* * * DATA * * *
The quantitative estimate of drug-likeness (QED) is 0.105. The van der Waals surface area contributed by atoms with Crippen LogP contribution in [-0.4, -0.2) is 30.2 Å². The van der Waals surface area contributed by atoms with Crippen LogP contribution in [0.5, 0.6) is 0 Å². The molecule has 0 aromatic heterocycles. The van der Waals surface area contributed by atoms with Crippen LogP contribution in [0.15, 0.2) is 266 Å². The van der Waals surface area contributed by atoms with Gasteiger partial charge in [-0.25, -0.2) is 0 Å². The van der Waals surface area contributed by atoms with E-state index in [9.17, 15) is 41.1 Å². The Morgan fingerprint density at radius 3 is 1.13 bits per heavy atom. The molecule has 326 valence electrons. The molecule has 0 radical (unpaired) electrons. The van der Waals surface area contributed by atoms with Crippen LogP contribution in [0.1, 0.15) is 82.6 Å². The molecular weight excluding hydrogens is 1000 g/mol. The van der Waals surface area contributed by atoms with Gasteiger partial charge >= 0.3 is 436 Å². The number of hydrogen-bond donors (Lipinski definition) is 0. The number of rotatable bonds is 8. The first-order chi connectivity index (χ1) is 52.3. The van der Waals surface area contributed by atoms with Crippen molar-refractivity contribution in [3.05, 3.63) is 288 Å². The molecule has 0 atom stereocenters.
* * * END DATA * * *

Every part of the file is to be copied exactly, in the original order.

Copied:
The quantitative estimate of drug-likeness (QED) is 0.105. The van der Waals surface area contributed by atoms with Crippen LogP contribution in [-0.4, -0.2) is 30.2 Å². The van der Waals surface area contributed by atoms with Crippen LogP contribution in [0.5, 0.6) is 0 Å². The molecule has 0 aromatic heterocycles. The van der Waals surface area contributed by atoms with Crippen LogP contribution in [0.15, 0.2) is 266 Å². The van der Waals surface area contributed by atoms with Gasteiger partial charge in [-0.25, -0.2) is 0 Å². The van der Waals surface area contributed by atoms with E-state index in [9.17, 15) is 41.1 Å². The Morgan fingerprint density at radius 3 is 1.13 bits per heavy atom. The molecule has 326 valence electrons. The molecule has 0 radical (unpaired) electrons. The van der Waals surface area contributed by atoms with Crippen LogP contribution in [0.1, 0.15) is 82.6 Å². The molecular weight excluding hydrogens is 1000 g/mol. The van der Waals surface area contributed by atoms with Gasteiger partial charge >= 0.3 is 436 Å². The number of hydrogen-bond donors (Lipinski definition) is 0. The number of rotatable bonds is 8. The first-order chi connectivity index (χ1) is 52.3. The van der Waals surface area contributed by atoms with Crippen molar-refractivity contribution in [3.05, 3.63) is 288 Å². The molecule has 0 atom stereocenters.